Top image: Calgary Herald. Others: Beckett Baseball Monthly cover and Upper Deck and Topps baseball cards.


In every season of every year in any sport, there is always that year that seems like the season should just comes to an end. This also happens in football thus year season and I am sure real Madrid is one of the club that is really affected with the bad season this year and they would have wish this year should comebto an end or this season

Hockey here went through a long work stoppage also. It's no fun when your team's season ends early, even less so when the whole season ends early.

Yea. Nobody or no team want a bad season for its group

Maybe in 1994 it could be a very valuable experience for baseball players in acting and making decisions. I see baseball in your country is very famous but not in my country. I don't know baseball players in your country so I can't do much comments. Have a nice day, sir.


If you're reading my posts as a gauge, then it's famous, but it's less important to many others.

Baseball is very famous sports in japan I know it from childhood because I love to watch cartoon and every Japanese cartoon plays baseball. Because of that every Indian child is aware of baseball and that’s an interesting game but in India cricket is very famous and that is little bit similar to baseball. I hope you will soon write about cricket. Enjoyed reading this blog

Thanks sir hope you will soon write about it. Cricket is like an religion in India 🇮🇳

Again baseball is in disarray with that kid opting for money in Japan and fastracking to free agency when he gets back. On the bright side my company is working with Puig again and we like the Ohio market so I will have reason to pay attention. We also work with Carpenter so I will watch a few Cards games.

They need to make some changes, no question, not only to the bargaining agreement, but also to get and keep more fans. Puig needs to send every fan a kiss.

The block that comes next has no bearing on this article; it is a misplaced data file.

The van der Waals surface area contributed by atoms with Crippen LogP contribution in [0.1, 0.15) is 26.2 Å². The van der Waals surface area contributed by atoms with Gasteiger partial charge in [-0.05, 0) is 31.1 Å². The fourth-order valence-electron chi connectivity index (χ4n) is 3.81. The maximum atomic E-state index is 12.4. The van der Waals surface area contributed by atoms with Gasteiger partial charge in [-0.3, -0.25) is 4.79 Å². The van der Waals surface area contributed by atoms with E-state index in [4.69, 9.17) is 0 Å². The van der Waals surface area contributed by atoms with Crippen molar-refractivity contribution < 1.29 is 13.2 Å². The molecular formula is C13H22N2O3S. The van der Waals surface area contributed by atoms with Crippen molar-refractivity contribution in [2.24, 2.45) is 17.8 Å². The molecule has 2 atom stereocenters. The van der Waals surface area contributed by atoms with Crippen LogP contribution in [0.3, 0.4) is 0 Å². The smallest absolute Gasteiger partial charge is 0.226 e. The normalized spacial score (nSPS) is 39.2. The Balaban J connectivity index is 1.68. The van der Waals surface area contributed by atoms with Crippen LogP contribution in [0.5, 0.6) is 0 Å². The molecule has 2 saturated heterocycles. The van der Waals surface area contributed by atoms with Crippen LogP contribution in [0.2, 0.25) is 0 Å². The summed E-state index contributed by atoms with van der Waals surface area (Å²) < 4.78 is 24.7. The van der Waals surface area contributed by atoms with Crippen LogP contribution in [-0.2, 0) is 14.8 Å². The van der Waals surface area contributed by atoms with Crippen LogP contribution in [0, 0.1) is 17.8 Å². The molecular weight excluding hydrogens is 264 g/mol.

The fan thing is hard. Baseball needs to loosen up and the players have fun. I have been watching games from the 30's and 40's and 50s on youtube. I love it. I watched Game 7 of 1952 series without reading the description of who won. It was so exciting and the players in that Game!!!!! Incredible. Here is a link. if you watch don't look at description. I got way into it.

@donkeypong, As you said 1994 was memorable year for baseball sport. Baseball has less popularity in Asian countries. But USA have huge attraction. 1994 MLB players take decisions freely. Some players showing their huge talent.

What is important is what we learn from these moments to make future moments better. I love the game.

Absolutely spot on! I was the world’s biggest baseball nerd kid. I loved the sport so much I even had baseball-themed poems and short stories published in baseball magazines. Greg Maddux was my favorite player and, yeah, the Expos/Braves NL East pennant chase would have been epic that year.

But greed got in the way and when the season spun up the next year, I was one of the many fans who did not return to the same level of enthusiasm I had had before.

The Baseball Encyclopedia sat unopened for months. I stopped buying baseball cards in favor of comic books. The dog days of summer were no longer punctuated by marathon Cubs and Braves back-to-back baseball binges. (Cubs games typically started at 2:20p ET while Braves started at 7:05p ET, leaving just enough time for dinner in between).

I came back briefly for the Sosa-McGwire Derby only to be left broken-hearted once again when it was confirmed that they had been cheating.

Fuck you, MLB, for ruining what should be the greatest game in the world.

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very interesting with this sport

this is what I like most, because this sport is rare in our area, only on television can I watch it